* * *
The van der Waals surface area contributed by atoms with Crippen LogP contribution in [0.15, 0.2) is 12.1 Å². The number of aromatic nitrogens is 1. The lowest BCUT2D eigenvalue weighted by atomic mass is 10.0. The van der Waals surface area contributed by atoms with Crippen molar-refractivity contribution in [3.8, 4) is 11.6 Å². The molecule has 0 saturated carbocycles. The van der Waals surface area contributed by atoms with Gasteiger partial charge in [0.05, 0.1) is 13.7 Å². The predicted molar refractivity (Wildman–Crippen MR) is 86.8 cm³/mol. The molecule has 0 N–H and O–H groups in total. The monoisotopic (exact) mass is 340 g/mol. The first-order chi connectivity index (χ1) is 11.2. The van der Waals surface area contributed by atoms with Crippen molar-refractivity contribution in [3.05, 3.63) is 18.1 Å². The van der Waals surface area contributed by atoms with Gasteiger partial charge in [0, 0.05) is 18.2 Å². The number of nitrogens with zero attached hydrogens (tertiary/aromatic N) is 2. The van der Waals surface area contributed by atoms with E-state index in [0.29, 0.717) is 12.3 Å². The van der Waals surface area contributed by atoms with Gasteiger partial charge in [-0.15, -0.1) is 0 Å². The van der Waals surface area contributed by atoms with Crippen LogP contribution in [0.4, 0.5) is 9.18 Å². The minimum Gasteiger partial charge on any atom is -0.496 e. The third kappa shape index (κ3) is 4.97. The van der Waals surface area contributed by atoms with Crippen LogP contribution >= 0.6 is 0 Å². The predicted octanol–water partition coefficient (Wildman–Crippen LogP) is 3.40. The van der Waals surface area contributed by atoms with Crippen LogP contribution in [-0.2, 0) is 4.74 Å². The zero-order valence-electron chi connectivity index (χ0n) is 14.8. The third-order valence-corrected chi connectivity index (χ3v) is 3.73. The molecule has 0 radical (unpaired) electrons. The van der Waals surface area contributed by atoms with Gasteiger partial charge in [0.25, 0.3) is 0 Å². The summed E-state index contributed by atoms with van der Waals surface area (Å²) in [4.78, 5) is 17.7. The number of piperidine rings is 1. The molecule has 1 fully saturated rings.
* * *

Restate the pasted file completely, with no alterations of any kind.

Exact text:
The van der Waals surface area contributed by atoms with Crippen LogP contribution in [0.15, 0.2) is 12.1 Å². The number of aromatic nitrogens is 1. The lowest BCUT2D eigenvalue weighted by atomic mass is 10.0. The van der Waals surface area contributed by atoms with Crippen molar-refractivity contribution in [3.8, 4) is 11.6 Å². The molecule has 0 saturated carbocycles. The van der Waals surface area contributed by atoms with Gasteiger partial charge in [0.05, 0.1) is 13.7 Å². The predicted molar refractivity (Wildman–Crippen MR) is 86.8 cm³/mol. The molecule has 0 N–H and O–H groups in total. The monoisotopic (exact) mass is 340 g/mol. The first-order chi connectivity index (χ1) is 11.2. The van der Waals surface area contributed by atoms with Crippen molar-refractivity contribution in [3.05, 3.63) is 18.1 Å². The van der Waals surface area contributed by atoms with Gasteiger partial charge in [0, 0.05) is 18.2 Å². The number of nitrogens with zero attached hydrogens (tertiary/aromatic N) is 2. The van der Waals surface area contributed by atoms with E-state index in [0.29, 0.717) is 12.3 Å². The van der Waals surface area contributed by atoms with Gasteiger partial charge in [-0.15, -0.1) is 0 Å². The van der Waals surface area contributed by atoms with Crippen LogP contribution in [0.4, 0.5) is 9.18 Å². The minimum Gasteiger partial charge on any atom is -0.496 e. The third kappa shape index (κ3) is 4.97. The van der Waals surface area contributed by atoms with Crippen LogP contribution >= 0.6 is 0 Å². The predicted octanol–water partition coefficient (Wildman–Crippen LogP) is 3.40. The van der Waals surface area contributed by atoms with Crippen LogP contribution in [-0.2, 0) is 4.74 Å². The zero-order valence-electron chi connectivity index (χ0n) is 14.8. The third-order valence-corrected chi connectivity index (χ3v) is 3.73. The molecule has 0 radical (unpaired) electrons. The van der Waals surface area contributed by atoms with Gasteiger partial charge in [0.25, 0.3) is 0 Å². The summed E-state index contributed by atoms with van der Waals surface area (Å²) in [4.78, 5) is 17.7. The number of piperidine rings is 1. The molecule has 1 fully saturated rings.